Regulation 9(3) goes on to require that where risks cannot be eliminated, the designer must – sfarp – take steps to reduce or control these through the subsequent design process, provide information on them to the PD, and include appropriate information in the health and safety file.

Regulation 9(4) also requires the designer to take all reasonable steps to submit sufficient information about the design, construction and maintenance of the structure along with the design to assist the client, other designers and contractors adequately enough to comply with their duties under the regulations.

In many of the roles undertaken routinely by chartered building surveyors, we act as designers under the terms of the regulations. Our core competencies and experience in construction technology, inspection, building pathology, specification, maintenance management, building/component lifecycle awareness and all the associated soft skills mean that we are extremely well placed to consider the requirements of Regulation 9 when preparing or reviewing designs where we have the skills, knowledge and experience to do so.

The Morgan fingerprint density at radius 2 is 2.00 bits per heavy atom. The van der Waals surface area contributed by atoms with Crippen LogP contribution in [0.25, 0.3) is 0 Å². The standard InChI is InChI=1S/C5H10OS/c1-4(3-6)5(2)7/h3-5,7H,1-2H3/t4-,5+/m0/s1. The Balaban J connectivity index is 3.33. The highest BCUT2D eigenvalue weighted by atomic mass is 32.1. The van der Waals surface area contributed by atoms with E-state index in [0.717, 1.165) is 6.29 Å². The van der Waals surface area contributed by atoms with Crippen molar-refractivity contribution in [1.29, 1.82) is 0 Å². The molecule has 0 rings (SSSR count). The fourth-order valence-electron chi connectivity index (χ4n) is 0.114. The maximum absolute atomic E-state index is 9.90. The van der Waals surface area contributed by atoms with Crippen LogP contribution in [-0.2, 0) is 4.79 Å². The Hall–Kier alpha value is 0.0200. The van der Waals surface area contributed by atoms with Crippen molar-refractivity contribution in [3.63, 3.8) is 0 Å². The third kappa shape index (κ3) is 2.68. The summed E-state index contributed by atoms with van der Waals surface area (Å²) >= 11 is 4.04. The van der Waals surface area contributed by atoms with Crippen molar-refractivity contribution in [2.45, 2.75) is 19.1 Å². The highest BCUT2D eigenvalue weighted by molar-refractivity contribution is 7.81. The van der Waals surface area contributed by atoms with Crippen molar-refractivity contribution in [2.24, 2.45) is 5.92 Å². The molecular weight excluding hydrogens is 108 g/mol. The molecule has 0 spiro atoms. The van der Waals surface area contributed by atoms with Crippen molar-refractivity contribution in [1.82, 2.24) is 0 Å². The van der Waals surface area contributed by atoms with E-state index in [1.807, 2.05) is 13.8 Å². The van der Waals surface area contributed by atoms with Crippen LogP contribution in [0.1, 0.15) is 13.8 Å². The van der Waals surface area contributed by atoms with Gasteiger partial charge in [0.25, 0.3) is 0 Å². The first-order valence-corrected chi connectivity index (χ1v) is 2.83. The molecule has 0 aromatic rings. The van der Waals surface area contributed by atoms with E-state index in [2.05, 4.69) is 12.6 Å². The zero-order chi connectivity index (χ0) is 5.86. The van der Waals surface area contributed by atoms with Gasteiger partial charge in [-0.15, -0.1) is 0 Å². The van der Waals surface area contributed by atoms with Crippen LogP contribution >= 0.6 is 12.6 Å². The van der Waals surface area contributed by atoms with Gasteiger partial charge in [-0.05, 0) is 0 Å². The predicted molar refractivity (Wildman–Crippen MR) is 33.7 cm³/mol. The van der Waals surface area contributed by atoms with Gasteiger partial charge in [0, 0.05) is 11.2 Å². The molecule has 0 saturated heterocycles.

he Construction (Design and Management) Regulations 2015, or CDM Regulations, apply to all construction work. The structure, complexity and duties and roles they set out have changed considerably since the 1994 and 2007 iterations, but the core concepts and principles remain.

Role overIndustry perception that the construction, design and management coordinator (CDMC) was often ineffective and remote played a large part in the decision to remove the role in 2015.

CDMCs themselves felt that many of the issues behind this could be traced all the way back to poor client behaviours that had set in following the introduction of the confusingly titled “planning supervisor” in 1994 – behaviours that the 2007 regulations failed to eradicate completely, despite the best efforts of enlightened project teams.

For the 2015 regulations, the Health and Safety Executive (HSE)’s response was to create a new duty holder, the “principal designer” (PD), with other CDMC duties passed to the client.

The CDMC’s demise does not mean the skills, knowledge and experience of those practitioners has been lost. Many CDMCs are very well placed to continue to manage, coordinate and control the health and safety aspects of design effectively during the pre-construction phase in the role of PDs.